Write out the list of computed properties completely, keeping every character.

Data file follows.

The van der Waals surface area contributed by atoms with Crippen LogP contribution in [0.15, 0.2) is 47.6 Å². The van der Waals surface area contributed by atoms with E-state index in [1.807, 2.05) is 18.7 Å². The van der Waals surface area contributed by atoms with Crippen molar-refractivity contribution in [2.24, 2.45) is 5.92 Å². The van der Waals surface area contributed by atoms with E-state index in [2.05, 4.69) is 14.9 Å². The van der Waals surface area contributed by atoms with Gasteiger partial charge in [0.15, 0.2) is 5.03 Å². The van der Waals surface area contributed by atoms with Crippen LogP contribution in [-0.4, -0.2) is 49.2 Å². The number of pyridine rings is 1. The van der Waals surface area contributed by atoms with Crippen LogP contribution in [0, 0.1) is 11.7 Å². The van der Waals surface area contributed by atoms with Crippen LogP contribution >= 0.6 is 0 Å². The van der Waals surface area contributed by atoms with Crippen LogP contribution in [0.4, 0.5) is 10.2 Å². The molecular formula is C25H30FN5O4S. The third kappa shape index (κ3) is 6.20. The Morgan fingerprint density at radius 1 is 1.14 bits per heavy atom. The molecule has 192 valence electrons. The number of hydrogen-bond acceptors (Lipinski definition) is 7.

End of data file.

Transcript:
The van der Waals surface area contributed by atoms with Crippen LogP contribution in [0.15, 0.2) is 47.6 Å². The van der Waals surface area contributed by atoms with E-state index in [1.807, 2.05) is 18.7 Å². The van der Waals surface area contributed by atoms with Crippen molar-refractivity contribution in [2.24, 2.45) is 5.92 Å². The van der Waals surface area contributed by atoms with E-state index in [2.05, 4.69) is 14.9 Å². The van der Waals surface area contributed by atoms with Gasteiger partial charge in [0.15, 0.2) is 5.03 Å². The van der Waals surface area contributed by atoms with Crippen LogP contribution in [-0.4, -0.2) is 49.2 Å². The number of pyridine rings is 1. The van der Waals surface area contributed by atoms with Crippen LogP contribution in [0, 0.1) is 11.7 Å². The van der Waals surface area contributed by atoms with Crippen LogP contribution >= 0.6 is 0 Å². The van der Waals surface area contributed by atoms with Crippen LogP contribution in [0.4, 0.5) is 10.2 Å². The molecular formula is C25H30FN5O4S. The third kappa shape index (κ3) is 6.20. The Morgan fingerprint density at radius 1 is 1.14 bits per heavy atom. The molecule has 192 valence electrons. The number of hydrogen-bond acceptors (Lipinski definition) is 7.